With the stage set for an epic battle we assembled a testing crew that consists of some familiar faces and a couple new ones as well. We had three pro-level shredders with our usual suspects – Chris See, Nick Thiel and Matt Armstrong. We then threw 2001 WMX champ Tania Satchwell in mix, and then topped it off with my washed-up, old-school racer skills to represent the everyman.

We spent several days riding at Piru MX and Racetown 395 until we could ride no more. On track we measured holeshot and third-gear roll-on times using our tried and true AIM Sports Solo lap timer. Then taking a play from our Sportbike testing we introduced a new testing category – the Super Lap. After drawing the starting order from a hat, each bike was piloted by Armstrong and Satchwell for one full-tilt flying-lap for the quickest time around the track. Each lap the riders were required to take the same lines and ride with the same vigor. There were no do overs, the Super Lap is a one shot deal that measures how rideable each bike is under pressure such as race conditions. Both laps were then averaged for the overall winner of the Super Lap.

After the on-track testing concluded, we hooked the lot up to Two Brothers Racing’s dyno for rear-wheel horsepower and torque numbers. Other hard numbers in the objective testing included weighing the machines full of fuel on our digital scales and measuring sound levels with our standard stationary sound test. The last input in the concrete numbers is the Manufacturer’s Suggested Retail Price as some of you out there are on a budget, and a few hundred bucks could make a difference in the grand scheme of things. Our subjective categories are rated by each test rider and then average for the winner. First place takes 10 points, followed by 8 for second, 7 for third and so on.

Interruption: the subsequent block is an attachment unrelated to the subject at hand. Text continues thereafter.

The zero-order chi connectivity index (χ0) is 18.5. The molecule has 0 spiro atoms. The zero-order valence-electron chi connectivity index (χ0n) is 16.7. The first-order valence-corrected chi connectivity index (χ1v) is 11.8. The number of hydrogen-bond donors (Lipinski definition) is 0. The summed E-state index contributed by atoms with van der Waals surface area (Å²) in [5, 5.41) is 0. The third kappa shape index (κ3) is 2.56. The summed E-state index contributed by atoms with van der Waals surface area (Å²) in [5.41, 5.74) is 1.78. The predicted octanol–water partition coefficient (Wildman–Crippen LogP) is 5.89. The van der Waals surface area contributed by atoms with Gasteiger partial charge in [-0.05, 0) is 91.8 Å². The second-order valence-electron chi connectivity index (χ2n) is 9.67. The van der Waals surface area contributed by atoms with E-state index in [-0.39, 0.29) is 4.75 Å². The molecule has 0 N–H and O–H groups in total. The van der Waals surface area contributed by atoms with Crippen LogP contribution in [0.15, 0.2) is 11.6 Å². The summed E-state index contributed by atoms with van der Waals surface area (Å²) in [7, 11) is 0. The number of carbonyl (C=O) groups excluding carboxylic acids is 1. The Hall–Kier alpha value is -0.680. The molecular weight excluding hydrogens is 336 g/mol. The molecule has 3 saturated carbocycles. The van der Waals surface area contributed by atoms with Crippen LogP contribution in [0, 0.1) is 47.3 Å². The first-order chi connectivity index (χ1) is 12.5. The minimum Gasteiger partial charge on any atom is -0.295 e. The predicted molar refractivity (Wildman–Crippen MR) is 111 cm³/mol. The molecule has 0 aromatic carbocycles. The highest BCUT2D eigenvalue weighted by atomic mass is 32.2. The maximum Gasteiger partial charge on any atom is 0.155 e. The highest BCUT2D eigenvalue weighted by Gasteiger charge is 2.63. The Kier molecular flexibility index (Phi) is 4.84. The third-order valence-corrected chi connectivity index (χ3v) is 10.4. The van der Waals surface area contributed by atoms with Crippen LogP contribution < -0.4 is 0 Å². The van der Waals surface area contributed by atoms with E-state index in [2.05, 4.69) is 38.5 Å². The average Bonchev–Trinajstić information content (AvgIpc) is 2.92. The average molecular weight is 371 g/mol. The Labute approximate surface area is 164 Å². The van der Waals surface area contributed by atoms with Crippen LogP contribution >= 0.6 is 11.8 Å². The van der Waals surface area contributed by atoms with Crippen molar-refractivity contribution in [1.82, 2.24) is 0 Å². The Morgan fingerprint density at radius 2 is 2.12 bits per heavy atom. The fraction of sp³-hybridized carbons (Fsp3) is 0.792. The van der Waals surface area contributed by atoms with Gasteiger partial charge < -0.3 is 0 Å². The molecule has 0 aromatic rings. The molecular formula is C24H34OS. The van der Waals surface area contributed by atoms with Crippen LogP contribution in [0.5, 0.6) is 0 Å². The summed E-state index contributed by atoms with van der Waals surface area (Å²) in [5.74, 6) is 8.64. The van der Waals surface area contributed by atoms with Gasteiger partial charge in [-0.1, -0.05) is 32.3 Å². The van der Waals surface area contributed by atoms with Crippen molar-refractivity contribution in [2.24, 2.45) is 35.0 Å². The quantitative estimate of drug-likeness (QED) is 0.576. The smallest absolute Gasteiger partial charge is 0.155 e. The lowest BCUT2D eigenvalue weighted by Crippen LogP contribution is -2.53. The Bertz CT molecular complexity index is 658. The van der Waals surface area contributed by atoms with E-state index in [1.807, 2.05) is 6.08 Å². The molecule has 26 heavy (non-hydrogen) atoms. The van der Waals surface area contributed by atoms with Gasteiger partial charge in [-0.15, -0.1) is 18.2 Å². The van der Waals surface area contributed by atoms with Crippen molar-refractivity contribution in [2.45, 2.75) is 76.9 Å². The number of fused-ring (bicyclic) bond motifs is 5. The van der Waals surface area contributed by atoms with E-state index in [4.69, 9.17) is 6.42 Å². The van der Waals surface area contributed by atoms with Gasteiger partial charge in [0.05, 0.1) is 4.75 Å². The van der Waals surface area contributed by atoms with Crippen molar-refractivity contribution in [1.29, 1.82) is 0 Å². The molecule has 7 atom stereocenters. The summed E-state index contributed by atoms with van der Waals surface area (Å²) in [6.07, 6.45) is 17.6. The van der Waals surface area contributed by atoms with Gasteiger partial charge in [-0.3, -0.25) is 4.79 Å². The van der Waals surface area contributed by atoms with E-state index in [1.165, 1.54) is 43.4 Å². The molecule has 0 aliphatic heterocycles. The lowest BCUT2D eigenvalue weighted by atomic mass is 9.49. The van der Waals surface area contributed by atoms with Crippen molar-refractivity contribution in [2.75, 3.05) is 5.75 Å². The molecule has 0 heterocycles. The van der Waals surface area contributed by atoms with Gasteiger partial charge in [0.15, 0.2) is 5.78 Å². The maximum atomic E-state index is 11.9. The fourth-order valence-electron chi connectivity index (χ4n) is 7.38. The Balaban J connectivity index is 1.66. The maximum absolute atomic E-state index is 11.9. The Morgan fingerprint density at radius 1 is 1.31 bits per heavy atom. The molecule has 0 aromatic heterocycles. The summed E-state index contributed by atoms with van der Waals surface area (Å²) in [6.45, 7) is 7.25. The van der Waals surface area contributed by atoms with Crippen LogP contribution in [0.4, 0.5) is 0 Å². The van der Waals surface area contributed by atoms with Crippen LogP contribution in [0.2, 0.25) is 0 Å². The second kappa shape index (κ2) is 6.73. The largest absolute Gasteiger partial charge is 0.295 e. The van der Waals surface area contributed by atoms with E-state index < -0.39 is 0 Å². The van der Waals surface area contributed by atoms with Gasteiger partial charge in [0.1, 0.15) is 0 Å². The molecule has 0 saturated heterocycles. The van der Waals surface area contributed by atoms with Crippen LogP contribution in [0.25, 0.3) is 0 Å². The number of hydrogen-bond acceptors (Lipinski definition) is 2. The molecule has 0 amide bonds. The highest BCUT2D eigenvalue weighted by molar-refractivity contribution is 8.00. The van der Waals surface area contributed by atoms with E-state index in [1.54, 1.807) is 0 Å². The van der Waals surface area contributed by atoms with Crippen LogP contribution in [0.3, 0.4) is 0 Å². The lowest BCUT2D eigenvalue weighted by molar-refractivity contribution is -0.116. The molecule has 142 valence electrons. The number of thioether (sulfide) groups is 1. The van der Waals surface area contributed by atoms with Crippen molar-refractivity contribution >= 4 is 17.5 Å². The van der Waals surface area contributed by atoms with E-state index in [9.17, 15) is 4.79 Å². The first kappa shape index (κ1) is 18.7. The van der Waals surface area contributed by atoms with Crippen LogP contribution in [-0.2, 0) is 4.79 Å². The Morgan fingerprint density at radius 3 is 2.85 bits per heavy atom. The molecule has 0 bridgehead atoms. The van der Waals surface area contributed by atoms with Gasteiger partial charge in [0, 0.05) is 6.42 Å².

After everything is said and done we tally the scoresheet and declare a winner. This year we were somewhat surprised by the results, and you might be too. So without further ado, let’s get into our 2012 250 Motocross Shootout.


Justin Dawes

Digital Media Producer | Articles | Raised on two wheels in the deserts of Nevada, "JDawg" has been part of the industry for well over two decades. Equal parts writer, photographer, and rider, he is a jack of all trades and even a master of some.